This summer, I was an animal husbandry intern at the Conservators Center in Burlington, NC. The Conservators’ Center is a nonprofit that houses over 80 animals of 21 different species. A few of my favorite species were tigers, lions, New Guinea singing dogs, dingoes, and leopards. I applied for this internship because I have a passion for working with animals and I am very interested in animal behavior and cognition. Through my experience working with lemurs, bears, and other smaller species, I have found that working closely with animals and getting to know them as individuals is a great way to learn about behavior and cognition, and I am very happy that I got to work with big cats this summer!   This slideshow requires JavaScript. At the Center, each day started out with diet preparation, and each animal has different requirements about what types of meat, whole prey, fruit, and/or animal biscuits they can eat and what types of medications they need in their food. During diet prep, I learned a lot about what goes into caring for big cats throughout the different stages of their lives. After we finished, we headed into the park to feed all of the animals, clean their enclosures, and place enrichment for each animal. Enrichment is my favorite part of working with animals, as its purpose is to improve the lives of captive animals by stimulating them mentally and/or physically or encouraging them to engage in natural behaviors. For example, I gave the leopards, lynxes, wolves, and coyote cardboard boxes with shredded newspaper inside with a scent on it to give them...
CCPA Summer Series: Alexandra Bernas ‘19 HMS School for Children with Cerebral Palsy in Philadelphia, PA

CCPA Summer Series: Alexandra Bernas ‘19 HMS School for Children with Cerebral Palsy in Philadelphia, PA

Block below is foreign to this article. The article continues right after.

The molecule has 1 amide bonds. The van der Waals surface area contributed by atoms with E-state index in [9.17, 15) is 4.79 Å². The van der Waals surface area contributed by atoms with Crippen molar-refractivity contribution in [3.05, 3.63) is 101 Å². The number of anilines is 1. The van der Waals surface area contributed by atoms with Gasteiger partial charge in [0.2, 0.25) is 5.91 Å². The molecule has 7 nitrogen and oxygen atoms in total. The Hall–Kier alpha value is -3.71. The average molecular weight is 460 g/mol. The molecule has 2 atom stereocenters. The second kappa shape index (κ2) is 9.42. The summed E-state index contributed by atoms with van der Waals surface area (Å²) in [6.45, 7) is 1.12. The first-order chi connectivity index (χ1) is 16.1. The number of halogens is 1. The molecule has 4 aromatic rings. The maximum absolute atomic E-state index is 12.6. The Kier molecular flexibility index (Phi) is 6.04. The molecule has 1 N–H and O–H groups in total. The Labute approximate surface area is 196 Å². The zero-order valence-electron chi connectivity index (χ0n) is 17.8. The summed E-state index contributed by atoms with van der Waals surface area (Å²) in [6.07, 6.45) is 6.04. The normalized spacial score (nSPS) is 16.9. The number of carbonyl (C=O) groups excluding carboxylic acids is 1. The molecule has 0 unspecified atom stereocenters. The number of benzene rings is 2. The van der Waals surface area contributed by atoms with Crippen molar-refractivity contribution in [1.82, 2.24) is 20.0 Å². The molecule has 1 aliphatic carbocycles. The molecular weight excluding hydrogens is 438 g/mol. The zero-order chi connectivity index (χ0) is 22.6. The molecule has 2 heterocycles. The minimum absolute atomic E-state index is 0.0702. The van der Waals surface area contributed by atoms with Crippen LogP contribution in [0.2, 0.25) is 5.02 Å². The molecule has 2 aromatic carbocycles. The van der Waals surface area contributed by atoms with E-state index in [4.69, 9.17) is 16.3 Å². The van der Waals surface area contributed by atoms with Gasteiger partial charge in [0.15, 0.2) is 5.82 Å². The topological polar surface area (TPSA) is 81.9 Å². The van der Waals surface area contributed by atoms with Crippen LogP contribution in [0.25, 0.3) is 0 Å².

Alexandra Bernas ‘19 HMS School for Children with Cerebral Palsy Philadelphia, PA   “Hello, band!” My supervisor Brad greets his students at Home of our Merciful Savior (HMS) School for Children with Cerebral Palsy. “Today we will play When The Saints Go Marching In, with Eddie as our conductor.” Eddie looks at the word “start” on his screen so his eye-gaze recognition device can say his chosen word. At that moment, Brad sings and plays his guitar. I improvise a basic keyboard accompaniment. The rest of the class plays tambourines, switchboards, drums, electric keyboards, chimes, and any instrument they could access from their wheelchairs. While playing, we all listen for Eddie’s cues to stop, play faster, or slow down.   Giving and responding to cues is natural in relationships between professional conductors and musical ensembles. However, for people with cerebral palsy, congenital brain damage prevents them from doing basic human activities such as walking, feeding oneself, and speaking. During my time assisting Brad and providing keyboard accompaniment at HMS, I learned that the location and extent of brain damage affects one’s ability to drive a wheelchair, chew food, and make micromovements that devices translate into spoken word.   HMS uses a variety of expressive arts therapies such as music to enhance cognitive and physical abilities in children with brain damage. In the conducting exercise, I witnessed principles I learned in Professor Boltz’s Foundations of Psychology. Through classical conditioning, the group associates each command word with the starting, stopping, or tempo change in the music. And through conformity, the students perceive and follow each other’s change in music-making behavior to maintain...